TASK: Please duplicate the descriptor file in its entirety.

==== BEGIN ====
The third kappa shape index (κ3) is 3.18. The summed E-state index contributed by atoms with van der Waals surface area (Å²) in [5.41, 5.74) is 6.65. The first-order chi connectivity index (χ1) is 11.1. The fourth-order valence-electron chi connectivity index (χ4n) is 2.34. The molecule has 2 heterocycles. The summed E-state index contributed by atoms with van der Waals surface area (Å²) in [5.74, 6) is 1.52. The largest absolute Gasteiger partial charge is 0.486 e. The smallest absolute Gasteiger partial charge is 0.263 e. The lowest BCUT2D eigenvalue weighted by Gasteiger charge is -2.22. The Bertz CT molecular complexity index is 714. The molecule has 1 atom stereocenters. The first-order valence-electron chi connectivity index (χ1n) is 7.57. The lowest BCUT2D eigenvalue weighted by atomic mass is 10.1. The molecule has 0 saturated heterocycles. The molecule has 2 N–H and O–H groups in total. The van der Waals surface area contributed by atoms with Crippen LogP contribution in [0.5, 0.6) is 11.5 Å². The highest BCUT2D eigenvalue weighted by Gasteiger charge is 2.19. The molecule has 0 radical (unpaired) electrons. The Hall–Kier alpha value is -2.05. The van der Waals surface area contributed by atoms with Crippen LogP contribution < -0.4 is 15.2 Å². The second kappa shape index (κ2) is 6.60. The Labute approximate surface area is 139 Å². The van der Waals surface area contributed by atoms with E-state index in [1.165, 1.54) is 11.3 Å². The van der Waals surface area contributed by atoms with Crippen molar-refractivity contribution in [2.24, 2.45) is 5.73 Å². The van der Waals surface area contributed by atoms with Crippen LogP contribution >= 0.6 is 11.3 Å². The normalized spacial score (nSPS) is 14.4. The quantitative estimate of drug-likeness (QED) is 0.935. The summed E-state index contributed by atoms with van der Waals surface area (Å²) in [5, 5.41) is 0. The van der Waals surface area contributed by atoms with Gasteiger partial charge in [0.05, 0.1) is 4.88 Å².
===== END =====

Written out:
The third kappa shape index (κ3) is 3.18. The summed E-state index contributed by atoms with van der Waals surface area (Å²) in [5.41, 5.74) is 6.65. The first-order chi connectivity index (χ1) is 11.1. The fourth-order valence-electron chi connectivity index (χ4n) is 2.34. The molecule has 2 heterocycles. The summed E-state index contributed by atoms with van der Waals surface area (Å²) in [5.74, 6) is 1.52. The largest absolute Gasteiger partial charge is 0.486 e. The smallest absolute Gasteiger partial charge is 0.263 e. The lowest BCUT2D eigenvalue weighted by Gasteiger charge is -2.22. The Bertz CT molecular complexity index is 714. The molecule has 1 atom stereocenters. The first-order valence-electron chi connectivity index (χ1n) is 7.57. The lowest BCUT2D eigenvalue weighted by atomic mass is 10.1. The molecule has 0 saturated heterocycles. The molecule has 2 N–H and O–H groups in total. The van der Waals surface area contributed by atoms with Crippen LogP contribution in [0.5, 0.6) is 11.5 Å². The highest BCUT2D eigenvalue weighted by Gasteiger charge is 2.19. The molecule has 0 radical (unpaired) electrons. The Hall–Kier alpha value is -2.05. The van der Waals surface area contributed by atoms with Crippen LogP contribution < -0.4 is 15.2 Å². The second kappa shape index (κ2) is 6.60. The Labute approximate surface area is 139 Å². The van der Waals surface area contributed by atoms with E-state index in [1.165, 1.54) is 11.3 Å². The van der Waals surface area contributed by atoms with Crippen molar-refractivity contribution in [2.24, 2.45) is 5.73 Å². The van der Waals surface area contributed by atoms with Crippen LogP contribution >= 0.6 is 11.3 Å². The normalized spacial score (nSPS) is 14.4. The quantitative estimate of drug-likeness (QED) is 0.935. The summed E-state index contributed by atoms with van der Waals surface area (Å²) in [5, 5.41) is 0. The van der Waals surface area contributed by atoms with Gasteiger partial charge in [0.05, 0.1) is 4.88 Å².